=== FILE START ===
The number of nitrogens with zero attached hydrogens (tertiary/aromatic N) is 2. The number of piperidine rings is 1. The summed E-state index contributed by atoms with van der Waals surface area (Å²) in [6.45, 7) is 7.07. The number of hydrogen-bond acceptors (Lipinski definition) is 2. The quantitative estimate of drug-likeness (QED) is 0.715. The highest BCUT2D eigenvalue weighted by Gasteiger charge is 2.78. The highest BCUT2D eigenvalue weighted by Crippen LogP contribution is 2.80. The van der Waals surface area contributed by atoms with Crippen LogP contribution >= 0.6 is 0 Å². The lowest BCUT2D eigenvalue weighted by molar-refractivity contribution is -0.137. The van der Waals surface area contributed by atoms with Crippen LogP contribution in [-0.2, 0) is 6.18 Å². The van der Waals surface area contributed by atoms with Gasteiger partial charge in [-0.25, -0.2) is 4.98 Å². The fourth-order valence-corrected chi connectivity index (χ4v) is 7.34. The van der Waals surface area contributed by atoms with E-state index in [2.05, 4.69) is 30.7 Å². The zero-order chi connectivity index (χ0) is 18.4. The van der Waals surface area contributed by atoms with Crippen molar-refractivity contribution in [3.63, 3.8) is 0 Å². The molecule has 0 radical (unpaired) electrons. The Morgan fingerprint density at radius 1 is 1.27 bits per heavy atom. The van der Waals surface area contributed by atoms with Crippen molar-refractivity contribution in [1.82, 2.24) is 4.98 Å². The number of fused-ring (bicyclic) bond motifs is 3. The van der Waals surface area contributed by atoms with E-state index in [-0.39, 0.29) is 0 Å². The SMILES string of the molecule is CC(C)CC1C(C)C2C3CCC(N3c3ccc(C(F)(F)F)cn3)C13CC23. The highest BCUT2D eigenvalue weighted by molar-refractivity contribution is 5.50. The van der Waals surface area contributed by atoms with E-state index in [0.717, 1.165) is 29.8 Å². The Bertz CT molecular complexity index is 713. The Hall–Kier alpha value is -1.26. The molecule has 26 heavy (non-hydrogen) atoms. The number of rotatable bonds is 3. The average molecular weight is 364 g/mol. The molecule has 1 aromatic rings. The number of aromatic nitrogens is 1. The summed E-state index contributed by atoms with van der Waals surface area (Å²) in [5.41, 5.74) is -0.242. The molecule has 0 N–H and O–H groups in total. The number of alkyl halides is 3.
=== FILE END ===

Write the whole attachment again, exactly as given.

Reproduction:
The number of nitrogens with zero attached hydrogens (tertiary/aromatic N) is 2. The number of piperidine rings is 1. The summed E-state index contributed by atoms with van der Waals surface area (Å²) in [6.45, 7) is 7.07. The number of hydrogen-bond acceptors (Lipinski definition) is 2. The quantitative estimate of drug-likeness (QED) is 0.715. The highest BCUT2D eigenvalue weighted by Gasteiger charge is 2.78. The highest BCUT2D eigenvalue weighted by Crippen LogP contribution is 2.80. The van der Waals surface area contributed by atoms with Crippen LogP contribution >= 0.6 is 0 Å². The lowest BCUT2D eigenvalue weighted by molar-refractivity contribution is -0.137. The van der Waals surface area contributed by atoms with Crippen LogP contribution in [-0.2, 0) is 6.18 Å². The van der Waals surface area contributed by atoms with Gasteiger partial charge in [-0.25, -0.2) is 4.98 Å². The fourth-order valence-corrected chi connectivity index (χ4v) is 7.34. The van der Waals surface area contributed by atoms with E-state index in [2.05, 4.69) is 30.7 Å². The zero-order chi connectivity index (χ0) is 18.4. The van der Waals surface area contributed by atoms with Crippen molar-refractivity contribution in [3.63, 3.8) is 0 Å². The molecule has 0 radical (unpaired) electrons. The Morgan fingerprint density at radius 1 is 1.27 bits per heavy atom. The van der Waals surface area contributed by atoms with Crippen molar-refractivity contribution in [1.82, 2.24) is 4.98 Å². The number of fused-ring (bicyclic) bond motifs is 3. The van der Waals surface area contributed by atoms with E-state index in [-0.39, 0.29) is 0 Å². The SMILES string of the molecule is CC(C)CC1C(C)C2C3CCC(N3c3ccc(C(F)(F)F)cn3)C13CC23. The highest BCUT2D eigenvalue weighted by molar-refractivity contribution is 5.50. The van der Waals surface area contributed by atoms with E-state index in [0.717, 1.165) is 29.8 Å². The Bertz CT molecular complexity index is 713. The Hall–Kier alpha value is -1.26. The molecule has 26 heavy (non-hydrogen) atoms. The number of rotatable bonds is 3. The average molecular weight is 364 g/mol. The molecule has 1 aromatic rings. The number of aromatic nitrogens is 1. The summed E-state index contributed by atoms with van der Waals surface area (Å²) in [5.41, 5.74) is -0.242. The molecule has 0 N–H and O–H groups in total. The number of alkyl halides is 3.